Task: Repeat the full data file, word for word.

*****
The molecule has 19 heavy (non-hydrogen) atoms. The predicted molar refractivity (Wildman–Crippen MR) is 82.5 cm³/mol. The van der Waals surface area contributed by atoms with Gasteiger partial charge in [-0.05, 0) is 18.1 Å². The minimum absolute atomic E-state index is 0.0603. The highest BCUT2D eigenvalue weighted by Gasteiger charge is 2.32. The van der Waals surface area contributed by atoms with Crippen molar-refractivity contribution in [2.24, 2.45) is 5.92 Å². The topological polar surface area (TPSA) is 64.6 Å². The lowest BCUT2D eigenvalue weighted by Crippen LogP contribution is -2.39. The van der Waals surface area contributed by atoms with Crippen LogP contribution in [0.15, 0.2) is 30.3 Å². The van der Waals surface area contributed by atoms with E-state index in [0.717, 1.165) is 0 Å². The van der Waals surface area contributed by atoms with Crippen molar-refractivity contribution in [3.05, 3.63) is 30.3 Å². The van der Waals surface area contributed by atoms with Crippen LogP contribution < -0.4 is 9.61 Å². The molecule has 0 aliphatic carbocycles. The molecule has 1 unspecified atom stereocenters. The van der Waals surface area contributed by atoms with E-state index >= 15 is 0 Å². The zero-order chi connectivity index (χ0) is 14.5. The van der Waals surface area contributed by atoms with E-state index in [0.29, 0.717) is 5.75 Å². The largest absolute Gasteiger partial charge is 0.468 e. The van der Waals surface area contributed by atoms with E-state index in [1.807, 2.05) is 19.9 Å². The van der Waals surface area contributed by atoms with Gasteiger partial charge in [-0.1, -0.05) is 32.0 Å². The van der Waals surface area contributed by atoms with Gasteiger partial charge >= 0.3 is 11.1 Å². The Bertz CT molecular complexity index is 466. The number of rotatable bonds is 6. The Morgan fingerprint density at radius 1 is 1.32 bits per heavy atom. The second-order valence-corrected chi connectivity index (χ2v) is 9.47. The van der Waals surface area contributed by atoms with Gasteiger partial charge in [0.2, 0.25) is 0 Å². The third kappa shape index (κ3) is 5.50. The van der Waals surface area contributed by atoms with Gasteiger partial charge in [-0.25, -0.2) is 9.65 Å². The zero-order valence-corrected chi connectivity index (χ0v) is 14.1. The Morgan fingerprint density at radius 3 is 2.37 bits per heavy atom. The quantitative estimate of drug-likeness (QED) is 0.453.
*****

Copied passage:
The molecule has 19 heavy (non-hydrogen) atoms. The predicted molar refractivity (Wildman–Crippen MR) is 82.5 cm³/mol. The van der Waals surface area contributed by atoms with Gasteiger partial charge in [-0.05, 0) is 18.1 Å². The minimum absolute atomic E-state index is 0.0603. The highest BCUT2D eigenvalue weighted by Gasteiger charge is 2.32. The van der Waals surface area contributed by atoms with Crippen molar-refractivity contribution in [2.24, 2.45) is 5.92 Å². The topological polar surface area (TPSA) is 64.6 Å². The lowest BCUT2D eigenvalue weighted by Crippen LogP contribution is -2.39. The van der Waals surface area contributed by atoms with Crippen LogP contribution in [0.15, 0.2) is 30.3 Å². The van der Waals surface area contributed by atoms with E-state index in [0.717, 1.165) is 0 Å². The van der Waals surface area contributed by atoms with Crippen molar-refractivity contribution in [3.05, 3.63) is 30.3 Å². The van der Waals surface area contributed by atoms with Crippen LogP contribution < -0.4 is 9.61 Å². The molecule has 0 aliphatic carbocycles. The molecule has 1 unspecified atom stereocenters. The van der Waals surface area contributed by atoms with E-state index >= 15 is 0 Å². The zero-order chi connectivity index (χ0) is 14.5. The van der Waals surface area contributed by atoms with E-state index in [0.29, 0.717) is 5.75 Å². The largest absolute Gasteiger partial charge is 0.468 e. The van der Waals surface area contributed by atoms with E-state index in [1.807, 2.05) is 19.9 Å². The van der Waals surface area contributed by atoms with Gasteiger partial charge in [-0.1, -0.05) is 32.0 Å². The van der Waals surface area contributed by atoms with Gasteiger partial charge >= 0.3 is 11.1 Å². The Bertz CT molecular complexity index is 466. The number of rotatable bonds is 6. The Morgan fingerprint density at radius 1 is 1.32 bits per heavy atom. The second-order valence-corrected chi connectivity index (χ2v) is 9.47. The van der Waals surface area contributed by atoms with Gasteiger partial charge in [0.2, 0.25) is 0 Å². The third kappa shape index (κ3) is 5.50. The van der Waals surface area contributed by atoms with Gasteiger partial charge in [-0.25, -0.2) is 9.65 Å². The zero-order valence-corrected chi connectivity index (χ0v) is 14.1. The Morgan fingerprint density at radius 3 is 2.37 bits per heavy atom. The quantitative estimate of drug-likeness (QED) is 0.453.